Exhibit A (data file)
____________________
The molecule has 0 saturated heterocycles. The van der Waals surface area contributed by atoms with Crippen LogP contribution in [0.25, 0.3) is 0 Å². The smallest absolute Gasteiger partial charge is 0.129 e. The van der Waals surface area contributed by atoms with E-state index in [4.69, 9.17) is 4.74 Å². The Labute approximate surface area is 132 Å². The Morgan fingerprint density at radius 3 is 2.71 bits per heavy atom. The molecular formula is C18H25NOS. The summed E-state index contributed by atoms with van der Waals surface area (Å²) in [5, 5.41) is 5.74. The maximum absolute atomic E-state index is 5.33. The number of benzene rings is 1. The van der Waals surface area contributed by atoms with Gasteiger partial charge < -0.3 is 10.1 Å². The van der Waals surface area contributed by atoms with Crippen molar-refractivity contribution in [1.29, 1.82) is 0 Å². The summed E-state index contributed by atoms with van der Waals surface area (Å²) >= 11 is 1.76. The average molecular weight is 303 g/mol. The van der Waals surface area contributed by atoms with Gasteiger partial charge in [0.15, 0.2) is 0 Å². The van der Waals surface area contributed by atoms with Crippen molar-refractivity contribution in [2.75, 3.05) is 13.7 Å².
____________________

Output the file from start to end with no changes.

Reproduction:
The molecule has 0 saturated heterocycles. The van der Waals surface area contributed by atoms with Crippen LogP contribution in [0.25, 0.3) is 0 Å². The smallest absolute Gasteiger partial charge is 0.129 e. The van der Waals surface area contributed by atoms with E-state index in [4.69, 9.17) is 4.74 Å². The Labute approximate surface area is 132 Å². The Morgan fingerprint density at radius 3 is 2.71 bits per heavy atom. The molecular formula is C18H25NOS. The summed E-state index contributed by atoms with van der Waals surface area (Å²) in [5, 5.41) is 5.74. The maximum absolute atomic E-state index is 5.33. The number of benzene rings is 1. The van der Waals surface area contributed by atoms with Gasteiger partial charge < -0.3 is 10.1 Å². The van der Waals surface area contributed by atoms with Crippen molar-refractivity contribution in [1.29, 1.82) is 0 Å². The summed E-state index contributed by atoms with van der Waals surface area (Å²) >= 11 is 1.76. The average molecular weight is 303 g/mol. The van der Waals surface area contributed by atoms with Gasteiger partial charge in [0.15, 0.2) is 0 Å². The van der Waals surface area contributed by atoms with Crippen molar-refractivity contribution in [2.75, 3.05) is 13.7 Å².